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This country is on a mission to end super-cheap flights in Europe

The French transport minister has said that the climate crisis must spell the end of super-low airfares

Liv Kelly
Written by
Liv Kelly

In bad news for bargain-hunting travellers – but good news for anyone who likes having a habitable planet to travel around – the French government has just announced their intentions to propose a minimum flight price policy to the European Union. If enacted, it could mean an end to super-cheap flights in Europe.

Clément Beaune, the French Transport Minister, recently said in an interview with L’Obs that cheap flights are no longer a viable transport option, largely because of the climate crisis. He said that ultra-low flight fares ‘[don’t] reflect the price for the planet.’

This comes after France banned some short-haul flight routes, in a bid to encourage the use of railways instead and reduce carbon emissions. This ban was mostly symbolic as it has so far applied to just three routes: Paris-Orly to Bordeaux, Lyon and Nantes.

On top of this, inspired by Portugal and Germany’s affordable monthly rail pass, the French government is reportedly considering launching a similar scheme.

While the new proposals against low airfares may seem like a step in the right direction in terms of protecting the environment, Jon Worth, founder of the Trains for Europe campaign, explains that they do not target the real problem.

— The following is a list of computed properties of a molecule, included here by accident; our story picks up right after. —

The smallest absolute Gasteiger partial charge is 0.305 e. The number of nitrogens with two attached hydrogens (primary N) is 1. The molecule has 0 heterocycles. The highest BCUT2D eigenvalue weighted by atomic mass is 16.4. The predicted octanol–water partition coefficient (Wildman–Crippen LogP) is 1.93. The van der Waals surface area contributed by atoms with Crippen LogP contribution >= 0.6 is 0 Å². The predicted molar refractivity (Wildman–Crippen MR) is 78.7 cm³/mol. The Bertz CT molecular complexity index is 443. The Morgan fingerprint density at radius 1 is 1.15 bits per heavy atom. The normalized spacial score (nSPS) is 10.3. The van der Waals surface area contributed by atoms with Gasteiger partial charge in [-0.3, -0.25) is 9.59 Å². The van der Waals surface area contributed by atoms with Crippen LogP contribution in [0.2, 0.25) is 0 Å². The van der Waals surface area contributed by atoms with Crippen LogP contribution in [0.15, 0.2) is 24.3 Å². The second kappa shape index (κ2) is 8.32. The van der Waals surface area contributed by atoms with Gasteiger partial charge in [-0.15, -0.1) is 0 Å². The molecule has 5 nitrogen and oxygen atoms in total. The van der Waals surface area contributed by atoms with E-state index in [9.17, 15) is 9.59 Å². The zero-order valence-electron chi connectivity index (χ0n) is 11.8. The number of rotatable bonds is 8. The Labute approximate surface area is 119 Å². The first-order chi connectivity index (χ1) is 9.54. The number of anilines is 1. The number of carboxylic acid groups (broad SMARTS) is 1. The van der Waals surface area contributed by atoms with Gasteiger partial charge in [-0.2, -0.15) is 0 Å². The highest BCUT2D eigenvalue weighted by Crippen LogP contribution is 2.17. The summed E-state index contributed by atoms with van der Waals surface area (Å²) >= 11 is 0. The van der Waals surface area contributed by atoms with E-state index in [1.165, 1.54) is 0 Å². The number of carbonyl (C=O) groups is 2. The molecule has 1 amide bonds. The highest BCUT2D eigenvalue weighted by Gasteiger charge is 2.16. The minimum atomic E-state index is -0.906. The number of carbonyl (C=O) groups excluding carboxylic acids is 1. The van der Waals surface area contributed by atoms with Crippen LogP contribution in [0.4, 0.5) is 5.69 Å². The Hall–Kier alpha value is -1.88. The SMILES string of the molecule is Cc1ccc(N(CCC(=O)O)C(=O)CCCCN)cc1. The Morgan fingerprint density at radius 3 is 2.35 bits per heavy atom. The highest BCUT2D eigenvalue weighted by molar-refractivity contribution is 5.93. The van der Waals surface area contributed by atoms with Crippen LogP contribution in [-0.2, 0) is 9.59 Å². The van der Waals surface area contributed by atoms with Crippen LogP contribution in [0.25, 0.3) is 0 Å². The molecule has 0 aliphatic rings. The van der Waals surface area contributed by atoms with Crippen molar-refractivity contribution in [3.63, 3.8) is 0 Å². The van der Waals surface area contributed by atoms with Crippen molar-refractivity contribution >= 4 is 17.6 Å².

‘Anything that makes airlines pay a fair share of the environmental cost that they create is a good thing,’ said Worth to Euronews. ‘But we should be dealing with frequent flyers and this does not deal with them. It might reduce nice city weekends for some people but it's not going to stop or reduce this regular flying elite.’

According to some research by Possible, a climate campaign group, frequent flyers are responsible for an incredibly high proportion of overall flights in Europe. In the Netherlands, eight percent of people take 42 percent of flights. In the UK, 15 percent take 70 percent of flights, and in France, a measly two percent take half of all flights.

Possible are campaigning for the introduction in the UK of a frequent flyer levy, which would be an increase in an individual’s tax rate based on how many flights they take per year. 

Increasingly, there are also viable alternatives to flying for many European journeys. European rail is in an era of revitalisation, with many new high-speed routes being planned, and new or revived sleeper routes such as the one from Paris to Berlin. Perhaps the end of cheap flights would be an extra push to let the train take the strain.

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